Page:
3 powerful questions for growth and impact in 2014

As we end the year—and as I prepare to become a dad for the second time—I want to leave you with some powerful questions to help you launch 2014 in the most impactful way possible.

This is an unusually long post, so curl up by the fireplace before you dive in.

But first let me say a big thank you for joining me on this journey. As a man who has built a thriving coaching practice one conversation and one relationship at a time (I wrote a book about it, after all)—I am still very new to writing blog posts and sending emails to subscribers. And you are here for a reason—so thank you!

1. What if they don’t say, “Hey, how can I coach with you?”

This week, I received a great question from a Prosperous Coach Salon member:

“I have great connections, and then powerful complimentary sessions. But I feel uncertain about what’s next if they don’t say — “hey, how can I coach with you?” by the end of the call. What follow-up steps do YOU take from here? How many calls and how much time do you offer without asking for their business? DO you ask for their business, or do you always wait for them to initiate?”

Another salon member gave an awesome response:

If I am inspired by them—I ask, “Would you like to hear what it could look like for us to work together?” Some personalities will say I want to work with you—and more personalities, I’ve learned over the past 7 years, want you to ASK them.

Here’s my own response: Mostly, I just keep serving and I coach my ass off—until they ask me about working together. It’s the reason, at the last Intensive, Rick asked me, “Why didn’t you ask to coach me after our powerful conversation?”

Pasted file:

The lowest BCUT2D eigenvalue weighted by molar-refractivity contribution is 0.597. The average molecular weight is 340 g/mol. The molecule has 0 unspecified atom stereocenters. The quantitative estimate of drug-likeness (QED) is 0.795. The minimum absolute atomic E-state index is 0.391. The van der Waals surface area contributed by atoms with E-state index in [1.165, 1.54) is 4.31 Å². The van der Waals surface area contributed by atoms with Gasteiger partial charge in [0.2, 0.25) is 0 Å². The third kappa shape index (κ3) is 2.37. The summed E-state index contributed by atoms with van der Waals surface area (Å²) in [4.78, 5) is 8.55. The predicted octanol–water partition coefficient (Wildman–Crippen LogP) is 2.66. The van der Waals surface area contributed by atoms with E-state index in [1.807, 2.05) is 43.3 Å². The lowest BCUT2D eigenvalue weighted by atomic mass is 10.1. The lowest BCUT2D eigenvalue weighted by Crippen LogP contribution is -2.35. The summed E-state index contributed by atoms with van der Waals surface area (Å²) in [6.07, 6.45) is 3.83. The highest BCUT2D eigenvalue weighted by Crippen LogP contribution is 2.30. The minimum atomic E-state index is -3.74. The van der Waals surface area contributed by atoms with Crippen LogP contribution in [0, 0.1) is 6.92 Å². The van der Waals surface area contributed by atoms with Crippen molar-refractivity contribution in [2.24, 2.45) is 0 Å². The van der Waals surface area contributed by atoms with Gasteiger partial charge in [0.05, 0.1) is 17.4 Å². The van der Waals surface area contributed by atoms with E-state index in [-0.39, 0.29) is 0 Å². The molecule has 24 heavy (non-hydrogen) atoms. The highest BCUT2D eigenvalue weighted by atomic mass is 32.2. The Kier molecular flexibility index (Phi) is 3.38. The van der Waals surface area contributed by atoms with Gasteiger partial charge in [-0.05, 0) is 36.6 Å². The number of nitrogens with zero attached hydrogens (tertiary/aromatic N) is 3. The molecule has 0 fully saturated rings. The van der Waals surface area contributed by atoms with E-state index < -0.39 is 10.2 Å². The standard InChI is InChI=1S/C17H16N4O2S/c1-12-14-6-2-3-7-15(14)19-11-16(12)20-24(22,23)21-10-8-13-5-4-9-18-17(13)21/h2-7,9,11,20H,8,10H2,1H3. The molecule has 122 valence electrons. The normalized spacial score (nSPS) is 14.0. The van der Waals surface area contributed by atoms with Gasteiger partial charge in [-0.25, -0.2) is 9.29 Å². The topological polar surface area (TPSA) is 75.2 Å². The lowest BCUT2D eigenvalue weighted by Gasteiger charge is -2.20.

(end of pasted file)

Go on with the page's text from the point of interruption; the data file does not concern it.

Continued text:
Rick and I had had such a deep conversation that it didn’t feel right to propose working together in that moment. He’s an incredible entrepreneur and I’d love to coach him but right now, in my practice, I err on the side of not asking. At other times I lean towards asking more often—and certainly for newer coaches, I recommend asking more often.

There’s a chapter in my book called, Never Propose To A Woman 10 Days After You Meet Her. I wouldn’t ever recommend proposing that quickly—but sometimes you just ‘know’ and you gotta do what you gotta do.

It’s the same with a client.

And it’s an art not a science. In fact, it’s more like a dance—lead too powerfully and your partner won’t ever dance with you again, as you pull them all over the floor. Lead like a wimp and your partner won’t ever dance with you again, as it’s such a turn off.

More often than not, I will have several conversations and I will serve people again and again—over a few days or weeks or even over an entire year or more before they invest in coaching. I need to educate them on the power of my coaching.

Most people want to be led powerfully at the end of an experience with you—so experiment. Find out what works for you:

“Would you like to speak again next week to follow up?” “Why don’t you call me next Thursday at 10am to share your insights from this call?” “Read Chapter 7 from the book I sent you and then email me by Tuesday at noon.” “I don’t have a space for a coaching client right now but something is opening up soon—would you like me to call you before I speak to anyone else about this?”

2. Are you Setting Goals, Solving Problems, or Seeking Opportunities?

In the book, Stop Setting Goals, If You’d Rather Solve Problems, Bobb Biehl draws a distinction between people who solve problems; people who set goals and people who seek opportunities.

I understand Problem Solvers—the kind of people who are energized when they see a problem. This mindset works well for me in business—I can often come through and turn around a challenging situation. I ask questions, I search for the root cause of the issue and I think creatively about how to solve the problem. (Problem solving in my marriage doesn’t work quite so well—Monique hates it! Have you seen It’s Not About The Nail?)